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The Second Death of Unica Aveyano

Review

The Second Death of Unica Aveyano



This reviewer's first taste of the works of Ernesto Mestre-Reed,
the surrealistic novel THE SECOND DEATH OF UNICA AVEYANO, was a
welcome entry to a list of well-known and highly acclaimed writers
of Latin descent. Compared to Gabriel Garcia Marquez and Isabel
Allende, Mestre-Reed takes the reader on a journey that is part
mystical and part real-life, as we are introduced to the world of
Unica Aveyano, a Cuban immigrant who is dying of cancer while her
life flashes before her.

The story opens with Unica and her thoughts. Her mind is filled
with various places that she has been throughout her life: Cuba,
New York and Miami. It is as if she is dreaming, and in her dreams
she is filled with memories of her past lives as they become one.
The book itself is told in this dreamlike state, where one part of
her life melds with another. At first, it is almost as if there is
no time differentiation between her years in Cuba and the time she
spent in Miami and New York. For her, it seems that time has
stopped and everything blends into one.

The news story of Elian Gonzalez has just made the headlines, and
his story is woven into Unica's. The Elian story is the grounding
force that brings the reader back to the present. As Unica and the
rest of the Cuban American population seek out the young Cuban boy
who was lost at sea and has now found a new home in America,
Unica's story begins to unfold. It is often cryptic, always
dreamlike with patches of lucidity, and told with smatterings of
Spanish, as Unica has become fluent in English but sometimes her
thoughts flow out in her native tongue.

Early in the book, Unica has an adventure as she finds her way to
the Atlantic Ocean located not too far from her current home in
Miami. She runs naked through the streets followed by a pack of
young men who are also wearing as little clothes as is permissible,
stopping street traffic all around them. This scene helps lend to
the tone of the book, which is rather strange at times, somewhat
whimsical, but always coming back to the real world and the
present, where Unica is fighting cancer and reminiscing about her
past.

The reader learns of the people who had been most important to her
in her life. The story of her son Candido is told in flashbacks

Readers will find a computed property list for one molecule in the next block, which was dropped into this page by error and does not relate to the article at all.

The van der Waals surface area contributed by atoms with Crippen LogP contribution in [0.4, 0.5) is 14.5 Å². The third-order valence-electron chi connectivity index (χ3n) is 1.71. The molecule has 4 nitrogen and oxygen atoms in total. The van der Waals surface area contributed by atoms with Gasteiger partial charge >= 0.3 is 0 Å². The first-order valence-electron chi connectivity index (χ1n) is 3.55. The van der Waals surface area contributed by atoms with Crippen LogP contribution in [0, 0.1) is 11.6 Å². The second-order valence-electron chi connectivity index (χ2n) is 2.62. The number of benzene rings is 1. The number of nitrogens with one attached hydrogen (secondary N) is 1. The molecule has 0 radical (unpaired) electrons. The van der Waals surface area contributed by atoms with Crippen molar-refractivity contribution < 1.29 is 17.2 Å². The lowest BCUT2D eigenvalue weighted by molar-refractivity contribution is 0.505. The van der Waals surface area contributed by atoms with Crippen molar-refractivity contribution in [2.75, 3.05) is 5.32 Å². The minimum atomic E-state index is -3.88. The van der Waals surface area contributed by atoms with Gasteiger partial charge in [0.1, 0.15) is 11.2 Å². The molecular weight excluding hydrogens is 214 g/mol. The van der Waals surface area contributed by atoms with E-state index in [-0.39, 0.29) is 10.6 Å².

throughout the book. His life seems as mystical as Unica's trip to
the beach. As a young adolescent in Cuba, he spent hours in his
little home built around a small hole in the ground outside his
parents' house, instructing adults in sex and relationship
management. Unica tells tales of sex between these strangers and
her son that she herself witnessed covertly, conveying a very
disturbing yet erotic feel to Candido's story and giving him the
image not of a young boy but that of a grown man in a boy's body.
The mystique and legend surrounding her son runs through the length
of the novel, as it is slowly revealed what fate befalls him.

It is through these sexual encounters that Candido meets his future
wife, Miriam. Unica and Miriam do not get along, yet back in Cuba a
different Miriam existed, and it is that Miriam who lives in
Unica's dreams of Candido. Also through Unica's flashbacks, the
story of Modesto is told, as well as the story of Unica's
conception and near "first death." Unica's love of her stepfather
Dr. Esmeralda Gloria, who becomes the father she never had, is
another big influence in her life. Stories of his courtship with
her mother Marcia are told in a funny and fanciful way. And last
but not least, the reader meets Patricio, her mysterious grandson
and the son of the infamous Candido and Miriam. His story brings
the reader back to the present and to Unica's desire to be free of
her cancer forever.

At only 259 pages, the author is able to pack in a lifetime of
memories and adventures told through random flashbacks that cover
several generations living in Cuba and in America. By the end of
the novel, the reader will have an understanding of Unica's life
and the people and events that helped shape her destiny. This
reviewer found THE SECOND DEATH OF UNICA AVEYANO to be a five-star
book, a celebration of life on an epic scale, told in a lyrical
fashion that only a few authors have been able to do
successfully.

Reviewed by Marie Hashima Lofton (Ratmammy@lofton.org) on January 23, 2011

The Second Death of Unica Aveyano
by Ernesto Mestre-Reed

  • Publication Date: March 9, 2004
  • Genres: Fiction
  • Paperback: 272 pages
  • Publisher: Vintage
  • ISBN-10: 1400033160
  • ISBN-13: 9781400033164